- variables associated with patient symptoms
- patients’ other problems or characteristics
- patient expectations about treatment
- patient beliefs about symptoms
- patient motivation
- social system (home, work, other)
- problems/limitations with the intervention procedure
- therapy relationship issues
The reason we wanted to know about factors that interfered with the successful treatment in clinical practice was to identify those variables that would provide important issues for therapy researchers to investigate. In addition, identifying factors that could interfere with successful treatment could also provide valuable information to practitioners that could enhance their clinical effectiveness.
Since the initial survey of therapists on their experiences in dealing with panic disorder patients, the Two-Way Bridge initiative has looked at clinical experiences associated with the use of empirically supported treatments in dealing with social anxiety and general anxiety disorder. The findings of these three surveys, together with the supportive comments by two internationally known therapy researchers—Dianne Chambless and Tom Ollendick—have appeared in the journal Behavior Therapy (Chambless, 2014; Goldfried et al., 2014; Jacobson, Newman, & Goldfried, 2016; McAleavey, Castonguay, & Goldfried, 2014; Ollendick, 2014; Szkodny, Newman, & Goldfried, 2014a; Wolf & Goldfried, 2014). The published results are also posted on the Two-Way Bridge website (www.stonybrook.edu/twowaybridge).
The following survey focusing on PTSD has been conducted, analyzed, written up, and submitted for publication:
- Lauren E. Szkodny, Michelle G. Newman, and Marvin R. Goldfried (2014b): The Use of Empirically Supported Psychological Treatments for Posttraumatic Stress Disorder in Clinical Practice.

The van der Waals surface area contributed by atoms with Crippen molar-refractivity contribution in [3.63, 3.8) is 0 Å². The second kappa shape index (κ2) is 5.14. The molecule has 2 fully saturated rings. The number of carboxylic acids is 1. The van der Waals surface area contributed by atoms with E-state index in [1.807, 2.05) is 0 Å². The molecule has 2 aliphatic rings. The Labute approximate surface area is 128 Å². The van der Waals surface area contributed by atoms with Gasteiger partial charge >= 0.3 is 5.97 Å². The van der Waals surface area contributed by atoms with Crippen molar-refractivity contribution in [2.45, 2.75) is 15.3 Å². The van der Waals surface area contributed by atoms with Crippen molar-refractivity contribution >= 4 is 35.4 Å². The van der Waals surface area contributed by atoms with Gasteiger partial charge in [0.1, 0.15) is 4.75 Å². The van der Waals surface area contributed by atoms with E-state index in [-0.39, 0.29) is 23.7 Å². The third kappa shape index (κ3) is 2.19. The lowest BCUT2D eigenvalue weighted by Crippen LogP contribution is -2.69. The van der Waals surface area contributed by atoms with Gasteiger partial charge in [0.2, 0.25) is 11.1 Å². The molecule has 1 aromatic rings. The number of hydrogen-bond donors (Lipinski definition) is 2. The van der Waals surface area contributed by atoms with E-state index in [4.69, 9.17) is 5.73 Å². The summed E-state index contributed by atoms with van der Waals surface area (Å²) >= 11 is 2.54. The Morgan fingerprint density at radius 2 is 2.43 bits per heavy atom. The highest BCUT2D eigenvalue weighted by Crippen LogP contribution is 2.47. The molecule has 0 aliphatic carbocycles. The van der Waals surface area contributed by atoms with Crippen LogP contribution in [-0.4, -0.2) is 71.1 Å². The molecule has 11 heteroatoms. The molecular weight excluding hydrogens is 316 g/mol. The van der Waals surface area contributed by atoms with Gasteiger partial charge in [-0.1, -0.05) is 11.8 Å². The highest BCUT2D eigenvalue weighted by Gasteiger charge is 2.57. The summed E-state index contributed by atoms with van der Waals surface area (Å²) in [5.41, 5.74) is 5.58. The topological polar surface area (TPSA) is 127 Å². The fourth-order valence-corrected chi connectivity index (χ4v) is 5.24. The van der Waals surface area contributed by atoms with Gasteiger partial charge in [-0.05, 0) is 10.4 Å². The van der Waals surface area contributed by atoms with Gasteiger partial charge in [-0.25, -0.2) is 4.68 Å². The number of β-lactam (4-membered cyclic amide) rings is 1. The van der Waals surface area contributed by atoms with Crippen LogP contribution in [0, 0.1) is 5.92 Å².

When this survey is published, its availability will be announced on various listservs and the Two-Way Bridge website.
The overall objective of the Two-Way Bridge initiative is to call attention to the importance of having a mechanism whereby the dissemination of clinical observations can be sent to therapy researchers. In doing so, what gets created is a productive synergy, allowing both clinicians and researchers to have a voice in forming a consensus, and in jointly developing practice guidelines. The potential is for the advancement of psychological practice, with research in psychotherapy being informed and advanced by clinical practice, thereby leading to future research that is timely and that has greater clinical relevance.
Cite This Article
Goldfried, M. R., Newman, M. G., Castonguay, L. G., Fuertes, J. N., Magnavita, J. J., Sobell, L. C., & Wolf, A. W. (2015). Closing the gap between research and practice: The two-way bridge initiative. Psychotherapy Bulletin, 50(4), 5-7.
Chambless, D. L. (2014). Can we talk? Fostering interchange between scientists and practitioners. Behavior Therapy, 45, 47-50.
Goldfried, M. R., Newman, M. G., Castonguay, L. G., Fuertes, J. N., Magnavita, J. J., Sobell, L. C., & Wolf, A. W. (2014). On the dissemination of clinical experiences in using empirically supported treatments. Behavior Therapy, 45, 3-6.
Jacobson, N. C., Newman, M. G., & Goldfried, M. R. (2016). Clinical feedback about empirically supported treatments for obsessive-compulsive disorder. Behavior Therapy, 47, 75-90.
McAleavey, A. A., Castonguay, L. G., & Goldfried, M. R. (2014). Clinical experiences in cognitive-behavioral therapy for social phobia. Behavior Therapy, 45, 21-35.
Ollendick, T. H. (2014). Advances toward evidence-based practice: Where to from here? Behavior Therapy, 45, 51-55.
Reichenbach, H. (1938). Experience and prediction. An analysis of the foundations and the structure of knowledge, Chicago, IL: The University of Chicago Press.
Szkodny, L. E., Newman, M. G., & Goldfried, M. R. (2014a). Clinical experiences in conducting empirically supported treatments for generalized anxiety disorder. Behavior Therapy, 45, 7-20.
Szkodny, L. E., Newman, M. G., & Goldfried, M. R. (2014b). The use of empirically supported psychological treatments for posttraumatic stress disorder in clinical practice. Manuscript submitted for publication.
Wolf, A.W., & Goldfried, M. R. (2014). Clinical experiences in using cognitive-behavior therapy to treat panic disorder. Behavior Therapy, 45, 36-46.